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Hate Crime Enhancements -- Two Sides of the Argument
This project represents the evolution of opinion as a function of the process of a strictly academic exercise. At the outset of the project, the writer maintained a specific belief: namely, that hate crime enhancement policies are fundamentally unjustified. It was the process of formulating a counterargument to the writer's position that ultimately resulted in a change of opinion. The writer is now of the opinion that hate crime enhancement is a policy that is justified in principle and not substantially different from various other types of distinctions made in American civil and criminal law with respect to the consideration of motivation as an element of moral responsibility and criminal culpability.
The Argument against Hate Crime Enhancement Legislation
One of the main purposes of law is to encourage behaviors that are beneficial to the many members of society and to discourage behaviors that are detrimental to the many members of society (Taylor, 1982). Another main purpose of law is to provide just compensation for individuals wronged by others through civil awards and to punish wrongdoers while simultaneously protecting the general public from those inclined to conduct themselves in ways that are harmful to others and to society (Taylor, 1982). Generally, civil laws address wrongful conduct and the breach of duties that do not also involve criminality while criminal laws address wrongful conduct that does involve violations of criminal statutes. In both cases, the purpose of laws is to affect human behavior and to provide an appropriate response on the part of societal authorities to behaviors that violate the norms, values, and reasonable expectations of others in ways that give rise to reasonably justified enforcement by societal authorities.
One of the hallmarks of the American democratic republic is freedom of thought and freedom of conscience, and this proposition is impliedly embodied in the U.S. Constitution, primarily by virtue of the First Amendment and the due process clause of the Fifth Amendment (Friedman, 2005). While freedom of thought and conscience are not explicitly mentioned in the Constitution, they were the subject of argument in the Federalist Papers through which the eventual signatories to the U.S. Constitution debated the purposes and the finer points of distinction and merit of various approaches to national government during the period between the transition from governance by the Articles of Confederation and the U.S. Constitution (Menand, 2001). The view that ultimately prevailed from those historic debates was the conclusion that the ideal of religious freedom that the Forefathers sought could only be possible if freedom of belief, and conviction, conscience, and opinion were protected from infringement by the government authorities (Menand, 2001).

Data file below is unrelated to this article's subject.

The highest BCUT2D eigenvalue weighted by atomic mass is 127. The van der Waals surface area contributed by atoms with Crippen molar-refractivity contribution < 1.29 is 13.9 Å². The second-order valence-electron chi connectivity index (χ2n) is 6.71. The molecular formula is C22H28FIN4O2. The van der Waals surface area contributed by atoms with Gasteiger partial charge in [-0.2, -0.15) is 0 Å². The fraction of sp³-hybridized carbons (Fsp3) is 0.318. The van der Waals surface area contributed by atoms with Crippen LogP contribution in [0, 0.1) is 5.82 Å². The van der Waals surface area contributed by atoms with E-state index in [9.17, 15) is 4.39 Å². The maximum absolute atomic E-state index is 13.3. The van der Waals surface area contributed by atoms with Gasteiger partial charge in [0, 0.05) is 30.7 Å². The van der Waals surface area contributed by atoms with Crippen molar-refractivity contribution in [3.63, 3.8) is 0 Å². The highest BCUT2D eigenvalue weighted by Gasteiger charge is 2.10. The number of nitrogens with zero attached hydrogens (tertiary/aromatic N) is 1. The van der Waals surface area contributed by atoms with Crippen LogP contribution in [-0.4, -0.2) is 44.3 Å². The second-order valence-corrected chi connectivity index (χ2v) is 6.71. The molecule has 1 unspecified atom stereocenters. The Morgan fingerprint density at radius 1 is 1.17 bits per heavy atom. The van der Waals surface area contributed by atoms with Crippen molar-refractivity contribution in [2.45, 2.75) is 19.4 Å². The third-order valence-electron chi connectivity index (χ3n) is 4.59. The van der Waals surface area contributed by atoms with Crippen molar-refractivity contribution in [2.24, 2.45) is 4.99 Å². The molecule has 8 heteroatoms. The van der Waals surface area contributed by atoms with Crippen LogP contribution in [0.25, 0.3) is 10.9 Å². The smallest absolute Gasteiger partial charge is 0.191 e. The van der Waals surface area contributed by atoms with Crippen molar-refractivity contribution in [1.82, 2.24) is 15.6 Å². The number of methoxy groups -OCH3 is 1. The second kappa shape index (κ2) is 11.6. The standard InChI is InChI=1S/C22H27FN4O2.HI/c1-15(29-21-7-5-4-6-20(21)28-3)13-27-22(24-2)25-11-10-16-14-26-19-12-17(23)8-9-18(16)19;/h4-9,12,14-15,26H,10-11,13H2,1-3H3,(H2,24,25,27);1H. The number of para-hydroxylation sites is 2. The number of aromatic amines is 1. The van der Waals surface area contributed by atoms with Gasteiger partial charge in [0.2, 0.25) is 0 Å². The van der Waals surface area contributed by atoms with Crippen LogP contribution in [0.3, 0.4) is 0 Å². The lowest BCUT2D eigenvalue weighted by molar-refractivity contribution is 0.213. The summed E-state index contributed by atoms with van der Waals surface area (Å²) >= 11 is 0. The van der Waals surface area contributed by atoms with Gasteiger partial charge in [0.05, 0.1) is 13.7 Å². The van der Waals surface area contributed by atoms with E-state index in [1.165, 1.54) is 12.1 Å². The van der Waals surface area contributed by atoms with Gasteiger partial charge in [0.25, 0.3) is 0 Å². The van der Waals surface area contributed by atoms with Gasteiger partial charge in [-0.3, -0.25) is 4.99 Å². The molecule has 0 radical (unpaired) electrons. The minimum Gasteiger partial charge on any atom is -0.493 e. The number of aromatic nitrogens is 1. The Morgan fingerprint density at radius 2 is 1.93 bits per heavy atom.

The related concepts debated in the pre-constitutional era became the bases of the free exercise clause and the religious infringement clause of the First Amendment, as well as of the so-called First Amendment rights of "free speech" (Laycock, 2011; Sullivan & Gunther, 2007). In principle, all of those rights emanate from the fundamental distinction between physical actions and internal states of mind and thought (Laycock, 2011; Sullivan & Gunther, 2007). Those who helped establish the new nation in North America had no intention of duplicating the government practices that persisted in Britain well into the 19th century, whereby allegiance to the wrong religion and critical utterances of the royal family were punishable by death. The experience of living under British rule motivated the Founders to explicitly protect the right to autonomous thought and belief and the right to express those beliefs and opinions without fear of punishment or persecution (Laycock, 2011, Menand, 2001).